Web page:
Neighborhood Disparities in the Restaurant Food Environment

Martinez-Donate, A. P., J. V. Espino, A. Meinen, A. L. Escaron, A. Roubal, J. Nieto, and K. Malecki. Neighborhood Disparities in the Restaurant Food Environment. Vol. 115, no. 5, WMJ: official publication of the State Medical Society of Wisconsin, 2016.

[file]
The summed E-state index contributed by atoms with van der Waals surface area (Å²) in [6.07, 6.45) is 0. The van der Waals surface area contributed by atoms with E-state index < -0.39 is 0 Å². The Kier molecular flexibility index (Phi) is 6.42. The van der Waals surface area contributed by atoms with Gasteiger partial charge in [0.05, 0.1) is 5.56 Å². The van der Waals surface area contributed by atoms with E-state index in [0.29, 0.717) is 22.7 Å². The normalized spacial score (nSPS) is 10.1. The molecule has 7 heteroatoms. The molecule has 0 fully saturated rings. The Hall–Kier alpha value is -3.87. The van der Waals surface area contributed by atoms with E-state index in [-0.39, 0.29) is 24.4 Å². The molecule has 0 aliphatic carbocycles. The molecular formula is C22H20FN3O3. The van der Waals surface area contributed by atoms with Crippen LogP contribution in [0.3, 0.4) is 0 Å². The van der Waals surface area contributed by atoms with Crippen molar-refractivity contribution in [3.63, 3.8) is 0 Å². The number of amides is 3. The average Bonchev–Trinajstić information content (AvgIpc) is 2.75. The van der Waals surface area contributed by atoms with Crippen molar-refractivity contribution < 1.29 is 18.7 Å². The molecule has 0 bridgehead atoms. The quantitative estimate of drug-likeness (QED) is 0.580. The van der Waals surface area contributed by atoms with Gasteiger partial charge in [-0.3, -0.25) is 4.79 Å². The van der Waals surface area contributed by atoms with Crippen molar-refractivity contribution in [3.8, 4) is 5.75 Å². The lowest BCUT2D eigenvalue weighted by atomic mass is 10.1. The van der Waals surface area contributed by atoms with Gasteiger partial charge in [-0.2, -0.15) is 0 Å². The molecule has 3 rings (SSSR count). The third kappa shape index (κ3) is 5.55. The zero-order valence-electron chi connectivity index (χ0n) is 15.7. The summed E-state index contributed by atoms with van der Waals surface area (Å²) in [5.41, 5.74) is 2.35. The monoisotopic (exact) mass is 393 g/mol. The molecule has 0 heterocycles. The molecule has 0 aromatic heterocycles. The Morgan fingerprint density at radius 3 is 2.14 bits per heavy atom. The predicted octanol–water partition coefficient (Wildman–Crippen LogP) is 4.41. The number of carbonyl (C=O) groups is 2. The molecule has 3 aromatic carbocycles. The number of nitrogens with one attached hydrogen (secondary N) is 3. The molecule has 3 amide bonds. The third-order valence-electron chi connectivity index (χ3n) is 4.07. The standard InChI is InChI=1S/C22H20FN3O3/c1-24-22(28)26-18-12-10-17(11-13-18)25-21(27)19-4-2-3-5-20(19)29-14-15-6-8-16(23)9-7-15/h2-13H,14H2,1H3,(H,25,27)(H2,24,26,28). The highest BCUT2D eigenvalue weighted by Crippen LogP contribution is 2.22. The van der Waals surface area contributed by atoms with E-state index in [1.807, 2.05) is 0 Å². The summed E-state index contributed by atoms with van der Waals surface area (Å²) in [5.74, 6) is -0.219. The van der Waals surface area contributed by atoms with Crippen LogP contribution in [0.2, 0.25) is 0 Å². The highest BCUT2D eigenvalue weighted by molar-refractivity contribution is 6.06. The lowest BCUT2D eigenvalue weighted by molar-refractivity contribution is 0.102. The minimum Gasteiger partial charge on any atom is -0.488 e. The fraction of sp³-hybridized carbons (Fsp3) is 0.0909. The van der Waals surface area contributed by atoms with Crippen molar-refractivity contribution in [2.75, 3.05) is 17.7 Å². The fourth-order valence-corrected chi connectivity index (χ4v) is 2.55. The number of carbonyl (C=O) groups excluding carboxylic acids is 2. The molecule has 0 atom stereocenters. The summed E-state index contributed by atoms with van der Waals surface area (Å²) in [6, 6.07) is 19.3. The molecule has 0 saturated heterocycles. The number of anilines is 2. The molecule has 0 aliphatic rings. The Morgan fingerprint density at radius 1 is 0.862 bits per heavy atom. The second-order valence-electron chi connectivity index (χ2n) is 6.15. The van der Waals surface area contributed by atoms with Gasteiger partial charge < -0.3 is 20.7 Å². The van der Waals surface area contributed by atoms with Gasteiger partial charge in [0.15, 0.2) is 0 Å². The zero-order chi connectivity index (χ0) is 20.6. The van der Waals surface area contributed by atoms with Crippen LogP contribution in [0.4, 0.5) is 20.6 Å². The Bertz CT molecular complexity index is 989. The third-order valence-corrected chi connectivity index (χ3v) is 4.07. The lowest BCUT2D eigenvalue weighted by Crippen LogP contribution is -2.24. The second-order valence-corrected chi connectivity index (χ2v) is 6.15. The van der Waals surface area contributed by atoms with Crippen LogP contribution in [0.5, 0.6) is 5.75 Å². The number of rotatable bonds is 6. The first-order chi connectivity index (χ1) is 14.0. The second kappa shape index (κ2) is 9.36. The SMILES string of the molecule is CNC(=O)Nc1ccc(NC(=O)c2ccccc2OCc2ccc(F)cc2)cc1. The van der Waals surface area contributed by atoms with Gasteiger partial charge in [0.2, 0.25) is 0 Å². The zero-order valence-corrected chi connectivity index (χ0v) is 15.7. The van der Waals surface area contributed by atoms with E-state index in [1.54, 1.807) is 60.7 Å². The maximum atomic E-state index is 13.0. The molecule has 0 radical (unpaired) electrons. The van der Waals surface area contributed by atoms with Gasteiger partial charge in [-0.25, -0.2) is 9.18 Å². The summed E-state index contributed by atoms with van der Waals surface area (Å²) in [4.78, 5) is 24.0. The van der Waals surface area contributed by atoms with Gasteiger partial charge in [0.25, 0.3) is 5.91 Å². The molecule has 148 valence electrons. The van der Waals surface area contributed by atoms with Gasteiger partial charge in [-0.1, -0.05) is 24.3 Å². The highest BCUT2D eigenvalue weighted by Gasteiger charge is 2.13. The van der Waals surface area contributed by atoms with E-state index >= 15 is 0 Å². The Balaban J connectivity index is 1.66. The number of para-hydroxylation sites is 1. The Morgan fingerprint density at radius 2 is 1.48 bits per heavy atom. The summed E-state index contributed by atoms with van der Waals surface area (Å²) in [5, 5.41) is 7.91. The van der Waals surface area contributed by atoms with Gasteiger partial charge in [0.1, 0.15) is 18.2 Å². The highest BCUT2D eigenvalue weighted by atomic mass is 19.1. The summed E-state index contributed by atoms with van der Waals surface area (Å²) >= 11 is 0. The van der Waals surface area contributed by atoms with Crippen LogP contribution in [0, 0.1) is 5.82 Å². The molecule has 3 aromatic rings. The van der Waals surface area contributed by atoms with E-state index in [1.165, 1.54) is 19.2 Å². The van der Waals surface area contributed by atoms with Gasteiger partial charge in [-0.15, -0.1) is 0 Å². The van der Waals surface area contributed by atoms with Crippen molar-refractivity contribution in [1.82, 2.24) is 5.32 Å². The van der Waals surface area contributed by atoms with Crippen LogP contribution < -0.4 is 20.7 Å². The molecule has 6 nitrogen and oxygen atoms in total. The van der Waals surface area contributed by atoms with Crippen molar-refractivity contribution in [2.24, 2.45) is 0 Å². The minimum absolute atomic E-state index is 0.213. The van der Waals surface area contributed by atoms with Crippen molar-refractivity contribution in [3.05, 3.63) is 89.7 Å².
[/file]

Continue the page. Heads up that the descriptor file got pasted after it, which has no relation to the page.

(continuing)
PMID: 29095587 PMCID: PMC6095698 IMPORTANCE: Restaurant meals account for a significant portion of the American diet. Investigating disparities in the restaurant food environment can inform targeted interventions to increase opportunities for healthy eating among those who need them most. OBJECTIVE: To examine neighborhood disparities in restaurant density and the nutrition environment within restaurants among a statewide sample of Wisconsin households. METHODS: Households (N = 259) were selected from the 2009-2010 Survey of the Health of Wisconsin (SHOW), a population-based survey of Wisconsin adults. Restaurants in the household neighborhood were enumerated and audited using the Nutrition Environment Measures Survey for Restaurants (NEMS-R). Neighborhoods were defined as a 2- and 5-mile street-distance buffer around households in urban and non-urban areas, respectively. Adjusted linear regression models identified independent associations between sociodemographic household characteristics and neighborhood restaurant density and nutrition environment scores. RESULTS: On average, each neighborhood contained approximately 26 restaurants. On average, restaurants obtained 36.1% of the total nutrition environment points. After adjusting for household characteristics, higher restaurant density was associated with both younger and older household average age (P < .05), all white households (P = .01), and urban location (P < .001). Compared to rural neighborhoods, urban and suburban neighborhoods had slightly higher (ie, healthier) nutrition environment scores (P < .001). CONCLUSIONS AND RELEVANCE: The restaurant food environment in Wisconsin neighborhoods varies by age, race, and urbanicity, but offers ample room for improvement across socioeconomic groups and urbanicity levels. Future research must identify policy and environmental interventions to promote healthy eating in all restaurants, especially in young and/or rural neighborhoods in Wisconsin.

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